The Personal Server: Changing The Way We Think About Ubiquitous Computing
Dr. Trevor Pering, Intel Research Monday, April 19, 2004, 11am-12pm (public talk) Ahornstr. 55, 52074 Aachen, E1 Building, Room 4116
The Personal Server (PS) research project explores the boundary between mobile and ubiquitous computing, focusing on the hardware and software technologies necessary to support emerging computing models. The initial PS prototype is a small mobile device, about the size of a deck of cards, that enables connections with personal content and applications through nearby infrastructure. By removing the dependency on small mobile displays or bulky hardware, the PS allows users to interact through the environment, bringing us one step closer to a seamless vision of ubiquitous computing. This talk will highlight the concept behind the Personal Server, outline recent advances in the power management and communication subsystems, and demo several emerging applications enabled by this unique mobile device.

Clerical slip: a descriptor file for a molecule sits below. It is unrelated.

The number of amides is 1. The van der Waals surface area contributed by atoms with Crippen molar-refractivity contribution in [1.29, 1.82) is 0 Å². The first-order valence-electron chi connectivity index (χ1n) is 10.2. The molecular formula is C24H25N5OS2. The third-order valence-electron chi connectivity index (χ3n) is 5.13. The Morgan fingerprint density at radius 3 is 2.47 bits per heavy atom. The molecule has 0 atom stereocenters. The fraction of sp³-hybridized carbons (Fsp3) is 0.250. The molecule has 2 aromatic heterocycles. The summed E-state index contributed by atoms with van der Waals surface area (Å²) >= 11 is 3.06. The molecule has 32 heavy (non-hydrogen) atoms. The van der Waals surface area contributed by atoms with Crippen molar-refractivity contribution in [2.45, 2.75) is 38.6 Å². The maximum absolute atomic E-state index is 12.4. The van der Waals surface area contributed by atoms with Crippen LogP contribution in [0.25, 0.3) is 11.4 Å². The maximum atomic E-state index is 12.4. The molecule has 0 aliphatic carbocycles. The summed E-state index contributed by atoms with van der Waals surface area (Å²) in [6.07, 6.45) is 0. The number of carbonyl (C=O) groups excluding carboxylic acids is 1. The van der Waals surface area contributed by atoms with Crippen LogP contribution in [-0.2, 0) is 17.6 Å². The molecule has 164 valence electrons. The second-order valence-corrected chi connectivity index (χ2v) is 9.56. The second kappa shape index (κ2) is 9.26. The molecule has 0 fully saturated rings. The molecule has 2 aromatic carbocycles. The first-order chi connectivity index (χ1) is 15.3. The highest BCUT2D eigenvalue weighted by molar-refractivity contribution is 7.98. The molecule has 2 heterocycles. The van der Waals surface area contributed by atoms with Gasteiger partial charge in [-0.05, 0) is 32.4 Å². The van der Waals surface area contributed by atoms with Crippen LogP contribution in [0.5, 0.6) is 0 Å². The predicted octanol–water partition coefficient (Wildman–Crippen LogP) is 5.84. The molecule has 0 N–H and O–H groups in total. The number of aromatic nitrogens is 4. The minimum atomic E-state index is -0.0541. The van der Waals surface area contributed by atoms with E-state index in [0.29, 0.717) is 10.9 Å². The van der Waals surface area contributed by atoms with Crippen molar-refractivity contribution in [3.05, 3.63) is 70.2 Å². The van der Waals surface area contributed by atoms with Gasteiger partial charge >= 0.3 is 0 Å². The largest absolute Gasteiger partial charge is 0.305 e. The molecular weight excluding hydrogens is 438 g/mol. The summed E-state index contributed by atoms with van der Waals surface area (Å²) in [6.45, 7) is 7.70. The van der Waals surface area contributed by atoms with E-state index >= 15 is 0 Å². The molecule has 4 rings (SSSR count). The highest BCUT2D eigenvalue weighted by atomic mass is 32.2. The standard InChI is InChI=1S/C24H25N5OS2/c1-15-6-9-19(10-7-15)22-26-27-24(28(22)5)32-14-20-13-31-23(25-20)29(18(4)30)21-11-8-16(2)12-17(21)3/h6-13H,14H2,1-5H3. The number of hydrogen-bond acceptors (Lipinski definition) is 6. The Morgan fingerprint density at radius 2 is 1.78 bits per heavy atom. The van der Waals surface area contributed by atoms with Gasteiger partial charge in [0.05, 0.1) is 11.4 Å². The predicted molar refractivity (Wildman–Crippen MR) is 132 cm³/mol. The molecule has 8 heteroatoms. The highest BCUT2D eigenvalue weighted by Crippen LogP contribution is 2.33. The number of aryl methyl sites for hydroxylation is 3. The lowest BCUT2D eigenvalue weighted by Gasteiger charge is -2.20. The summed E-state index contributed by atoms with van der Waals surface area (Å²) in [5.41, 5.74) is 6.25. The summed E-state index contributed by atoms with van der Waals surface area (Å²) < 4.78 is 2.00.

Dr. Pering is a research scientist at Intel Research, where he is a member of the Ubiquity project, where he works on a wide range of mobile and ubiquitous computing problems including hardware, software, and the user experience. He received his Ph.D. in electrical engineering from the University of California, Berkeley, where he worked on the InfoPad project and focused on operating system power management techniques. Outside of engineering, he enjoys music (he plays jazz trombone), orienteering, backpacking, and travel.
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